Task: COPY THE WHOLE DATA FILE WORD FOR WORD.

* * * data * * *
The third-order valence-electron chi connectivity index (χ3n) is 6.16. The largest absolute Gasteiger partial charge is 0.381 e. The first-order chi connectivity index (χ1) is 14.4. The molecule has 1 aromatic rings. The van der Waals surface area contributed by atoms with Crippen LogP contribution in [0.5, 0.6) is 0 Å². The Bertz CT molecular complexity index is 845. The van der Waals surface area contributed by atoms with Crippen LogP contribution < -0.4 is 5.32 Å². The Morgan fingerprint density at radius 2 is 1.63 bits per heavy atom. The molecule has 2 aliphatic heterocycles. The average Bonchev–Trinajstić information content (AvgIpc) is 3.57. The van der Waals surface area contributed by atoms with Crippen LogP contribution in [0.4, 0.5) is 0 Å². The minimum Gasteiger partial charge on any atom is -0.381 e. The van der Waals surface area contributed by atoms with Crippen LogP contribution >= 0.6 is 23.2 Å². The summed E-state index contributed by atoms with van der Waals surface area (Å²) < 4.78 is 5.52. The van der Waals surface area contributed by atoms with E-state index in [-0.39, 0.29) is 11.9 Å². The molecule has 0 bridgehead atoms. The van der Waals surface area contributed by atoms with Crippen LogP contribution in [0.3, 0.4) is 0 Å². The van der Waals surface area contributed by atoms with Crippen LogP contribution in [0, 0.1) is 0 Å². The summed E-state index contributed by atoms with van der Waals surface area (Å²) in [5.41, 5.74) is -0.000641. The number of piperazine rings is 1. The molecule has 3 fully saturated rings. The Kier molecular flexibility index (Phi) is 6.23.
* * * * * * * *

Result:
The third-order valence-electron chi connectivity index (χ3n) is 6.16. The largest absolute Gasteiger partial charge is 0.381 e. The first-order chi connectivity index (χ1) is 14.4. The molecule has 1 aromatic rings. The van der Waals surface area contributed by atoms with Crippen LogP contribution in [0.5, 0.6) is 0 Å². The Bertz CT molecular complexity index is 845. The van der Waals surface area contributed by atoms with Crippen LogP contribution < -0.4 is 5.32 Å². The Morgan fingerprint density at radius 2 is 1.63 bits per heavy atom. The molecule has 2 aliphatic heterocycles. The average Bonchev–Trinajstić information content (AvgIpc) is 3.57. The van der Waals surface area contributed by atoms with Crippen LogP contribution in [0.4, 0.5) is 0 Å². The minimum Gasteiger partial charge on any atom is -0.381 e. The van der Waals surface area contributed by atoms with Crippen LogP contribution >= 0.6 is 23.2 Å². The summed E-state index contributed by atoms with van der Waals surface area (Å²) < 4.78 is 5.52. The van der Waals surface area contributed by atoms with E-state index in [-0.39, 0.29) is 11.9 Å². The molecule has 0 bridgehead atoms. The van der Waals surface area contributed by atoms with Crippen LogP contribution in [0.3, 0.4) is 0 Å². The van der Waals surface area contributed by atoms with Crippen LogP contribution in [0, 0.1) is 0 Å². The summed E-state index contributed by atoms with van der Waals surface area (Å²) in [5.41, 5.74) is -0.000641. The number of piperazine rings is 1. The molecule has 3 fully saturated rings. The Kier molecular flexibility index (Phi) is 6.23.